For some, the path to a CFL career is simple: star in high school, earn a scholarship to a big CIS or NCAA school, excel there, earn an E-Camp invitation and get drafted. For others, like Guelph Gryphons' receiver Saxon Lindsey, there are more bumps in the road. Lindsey's path has been filled with obstacles, but he said those are worth crossing in pursuit of the dream of playing professional football.
"It's been a dream of mine since high school to play the sport I love and get paid for it," Lindsey said. "When I was in high school, I really wanted to play university football. Now I want to go to the next level."
Lindsey's university path wasn't a conventional one. He grew up in Markham, Ontario and then headed to Waterloo to start his CIS career with the Laurier Golden Hawks, but transferred to Guelph in 2010 and sat out that year before playing for the Gryphons in 2011.
"It's definitely a different road," he said. "I don't think a lot of people would have done what I did."
Despite the challenges posed by missing a year of competition, Lindsey said transferring to Guelph was the right move for him.
"Going to Guelph has been one of the best experiences of my life," he said. "I don't regret it at all."
Still, even his time with the Gryphons didn't go quite as smoothly as Lindsey might have liked. He hauled in 32 passes for 387 yards last season, but wasn't invited to the CFL's official E-Camp. Lindsey said it hurt not to pick up an invitation, as that had long been his target.
"That was my goal, to get to E-Camp," he said. "Obviously, I'm disappointed."
Lindsey hasn't given up on his dream, though, and he'll be attending TSN analyst Duane Forde's alternative E-Camp, which tries to showcase some of the Canadian talent passed over by the official combine. Lindsey said being passed over for the official E-Camp has only inspired him to work even harder to impress teams at Forde's camp.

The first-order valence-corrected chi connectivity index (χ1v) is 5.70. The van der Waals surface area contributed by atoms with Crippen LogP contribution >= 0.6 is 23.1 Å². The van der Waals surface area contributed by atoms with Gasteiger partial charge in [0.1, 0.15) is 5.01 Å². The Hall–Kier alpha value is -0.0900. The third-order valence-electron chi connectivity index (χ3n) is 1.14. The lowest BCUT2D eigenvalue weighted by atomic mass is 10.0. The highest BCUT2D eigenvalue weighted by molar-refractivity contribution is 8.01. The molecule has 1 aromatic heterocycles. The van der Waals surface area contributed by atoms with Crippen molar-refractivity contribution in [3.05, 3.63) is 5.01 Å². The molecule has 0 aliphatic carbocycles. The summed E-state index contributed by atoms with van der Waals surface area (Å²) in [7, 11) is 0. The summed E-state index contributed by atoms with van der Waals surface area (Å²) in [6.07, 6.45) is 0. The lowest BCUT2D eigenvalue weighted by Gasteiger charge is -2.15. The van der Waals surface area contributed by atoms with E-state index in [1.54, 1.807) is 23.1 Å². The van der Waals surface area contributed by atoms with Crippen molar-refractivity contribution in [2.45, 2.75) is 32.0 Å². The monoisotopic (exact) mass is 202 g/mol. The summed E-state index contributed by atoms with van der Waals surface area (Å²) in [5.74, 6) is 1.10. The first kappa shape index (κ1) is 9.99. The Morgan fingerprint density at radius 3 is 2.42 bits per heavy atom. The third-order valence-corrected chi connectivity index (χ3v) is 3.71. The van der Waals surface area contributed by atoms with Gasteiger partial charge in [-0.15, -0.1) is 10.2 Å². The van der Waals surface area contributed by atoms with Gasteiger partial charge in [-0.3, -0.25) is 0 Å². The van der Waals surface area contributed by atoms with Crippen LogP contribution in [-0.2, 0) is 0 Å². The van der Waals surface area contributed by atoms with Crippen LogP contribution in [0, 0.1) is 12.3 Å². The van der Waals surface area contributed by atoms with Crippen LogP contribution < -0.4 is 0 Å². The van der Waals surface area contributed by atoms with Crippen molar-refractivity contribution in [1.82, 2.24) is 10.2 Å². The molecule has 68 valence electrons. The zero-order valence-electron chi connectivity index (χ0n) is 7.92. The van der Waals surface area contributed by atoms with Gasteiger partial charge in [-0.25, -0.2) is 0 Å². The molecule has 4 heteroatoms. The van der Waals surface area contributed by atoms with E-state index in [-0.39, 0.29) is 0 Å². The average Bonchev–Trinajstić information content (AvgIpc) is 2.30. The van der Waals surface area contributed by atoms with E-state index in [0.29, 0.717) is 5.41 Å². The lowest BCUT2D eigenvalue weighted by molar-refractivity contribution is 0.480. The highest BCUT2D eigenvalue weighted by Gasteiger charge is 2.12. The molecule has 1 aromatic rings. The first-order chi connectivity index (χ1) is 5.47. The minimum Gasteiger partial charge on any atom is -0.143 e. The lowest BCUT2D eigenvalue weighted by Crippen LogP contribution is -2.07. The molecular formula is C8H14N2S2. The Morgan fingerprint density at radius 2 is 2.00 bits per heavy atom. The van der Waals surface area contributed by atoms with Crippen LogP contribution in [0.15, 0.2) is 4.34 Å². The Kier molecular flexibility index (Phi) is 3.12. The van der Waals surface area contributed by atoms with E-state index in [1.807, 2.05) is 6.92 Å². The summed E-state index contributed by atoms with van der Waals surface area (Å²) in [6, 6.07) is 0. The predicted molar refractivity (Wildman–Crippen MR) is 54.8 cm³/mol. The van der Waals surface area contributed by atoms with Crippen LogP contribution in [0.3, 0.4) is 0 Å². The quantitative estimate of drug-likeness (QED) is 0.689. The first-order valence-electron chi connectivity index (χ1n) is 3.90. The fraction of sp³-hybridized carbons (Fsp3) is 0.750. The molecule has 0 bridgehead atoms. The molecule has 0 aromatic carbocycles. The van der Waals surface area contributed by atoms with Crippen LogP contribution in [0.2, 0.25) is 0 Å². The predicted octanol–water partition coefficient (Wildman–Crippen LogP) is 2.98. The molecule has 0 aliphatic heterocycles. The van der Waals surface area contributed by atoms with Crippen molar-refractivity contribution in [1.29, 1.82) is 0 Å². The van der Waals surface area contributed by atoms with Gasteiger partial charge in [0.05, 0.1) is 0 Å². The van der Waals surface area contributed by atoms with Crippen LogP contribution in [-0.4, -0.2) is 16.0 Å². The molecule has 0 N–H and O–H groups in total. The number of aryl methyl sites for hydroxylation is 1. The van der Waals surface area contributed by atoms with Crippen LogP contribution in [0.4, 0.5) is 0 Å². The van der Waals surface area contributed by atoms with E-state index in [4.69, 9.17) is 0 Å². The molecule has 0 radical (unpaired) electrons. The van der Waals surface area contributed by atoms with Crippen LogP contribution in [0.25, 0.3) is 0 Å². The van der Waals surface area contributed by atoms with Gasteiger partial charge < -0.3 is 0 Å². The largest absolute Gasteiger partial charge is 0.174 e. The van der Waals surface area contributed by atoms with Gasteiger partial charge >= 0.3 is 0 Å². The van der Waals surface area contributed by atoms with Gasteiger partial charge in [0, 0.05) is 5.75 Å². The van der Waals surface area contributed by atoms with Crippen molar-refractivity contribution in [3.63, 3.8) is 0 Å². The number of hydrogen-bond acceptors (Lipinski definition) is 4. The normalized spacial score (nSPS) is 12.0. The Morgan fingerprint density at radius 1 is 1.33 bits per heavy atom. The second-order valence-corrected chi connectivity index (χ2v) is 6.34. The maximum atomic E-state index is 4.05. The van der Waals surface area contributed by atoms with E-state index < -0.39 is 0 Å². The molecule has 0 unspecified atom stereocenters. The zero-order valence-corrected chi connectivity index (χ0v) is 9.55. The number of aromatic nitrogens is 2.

"It didn't lower my focus at all," he said. "If anything, it motivated me even more."
Combine tests involve a lot of measurement, particularly of speed over short distances, jumping ability and power. Lindsey said in order to excel in those quantitative tests, he's worked with two trainers to simplify his typical workout routine and focus on improving his metrics.
"I usually come in and do five or six exercises during normal training," he said. "During this, I come in and do one or two and really focus."
He thinks his best quality isn't found with a stopwatch, though.
"My hands are definitely my best asset," Lindsey said. "I'm known for catching everything that comes my way."
Lindsey said he thinks Forde's camp is an excellent opportunity for guys like him who have flown below the E-Camp radar.
"There are definitely some players who don't have the normal role," he said. "They don't get as much recognition as others who are fortunate to be in a system that showcase their skills."
Lindsey said he loves Forde's concept of showcasing the depth of Canadian talent out there.
"I think it's a really good idea by Duane," he said. "I really appreciate what he's doing."
The camp carries a lot of pressure, as it can determine whether a player ever gets a CFL opportunity or not. Lindsey said he's excited to demonstrate that he deserves a shot, though.
"I'm very eager to get to the combine and show what I've been doing."